Trauma induces very unpleasant internal emotional states. When an infant experiences an unpleasant emotional state, what does she do? She cries, which ought to bring the parent. The parent then, if he or she is well-regulated herself or himself, will then pick up the infant and go, “Aww,” and hold that baby and rock them, or sing to them in a sing-song kind of way. That will regulate the child’s internal state. Then the infant learns that emotional states that are unpleasant come and go. It’s okay. If I can’t handle it, I can ask for help. For the many of us who didn’t have that kind of holding environment, who didn’t have the parents around that could hold us in our unpleasant states and soothe us and regulate us because they were not regulated themselves, we end up fearing that these difficult emotional states are permanent and ‘I will stay stuck in them’, ‘I will never get out of them.’ Then what do we do?
One of the great things about reaching midlife is the perspective and the clarity we get as time begins to feel more precious and important. I remember reaching a point in my life where I no longer had the energy or the desire to chase after anything anymore. Not only that but it seemed like the strategies I used for most of my adult life – setting goals, creating detailed action plans and working my butt off to make success happen all stopped working.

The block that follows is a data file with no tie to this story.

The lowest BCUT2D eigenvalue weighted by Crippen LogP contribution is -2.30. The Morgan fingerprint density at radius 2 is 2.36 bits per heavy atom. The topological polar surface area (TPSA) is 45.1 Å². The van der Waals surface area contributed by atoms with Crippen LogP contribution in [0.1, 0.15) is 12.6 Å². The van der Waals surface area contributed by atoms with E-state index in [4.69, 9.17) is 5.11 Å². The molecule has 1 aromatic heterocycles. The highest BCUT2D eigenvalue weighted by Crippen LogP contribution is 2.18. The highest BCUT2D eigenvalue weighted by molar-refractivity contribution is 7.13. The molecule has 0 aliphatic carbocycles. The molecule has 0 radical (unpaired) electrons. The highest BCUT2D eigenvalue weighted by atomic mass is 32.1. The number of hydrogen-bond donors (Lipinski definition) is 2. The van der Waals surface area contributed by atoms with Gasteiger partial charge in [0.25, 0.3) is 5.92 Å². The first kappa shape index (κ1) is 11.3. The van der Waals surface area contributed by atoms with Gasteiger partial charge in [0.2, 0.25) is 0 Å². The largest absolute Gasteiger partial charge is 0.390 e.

This entry is taken from one of the most beautiful film scenes I’ve ever seen. It is between a father and a son. I wonder what the world would be like if there were more experiences like this in the world between parents and children.
It is a conversation between the son and his father after a young man staying with the family over the summer–and with whom the son has been having what he believed to be a clandestine relationship–returns to his home. The son after riding with him to the town with the airport comes back quiet but obviously impacted.
By slowly converting our loneliness into a deep solitude, we create that precious space where we can discover the voice telling us about our inner necessity–that is, our vocation. Unless our questions, problems and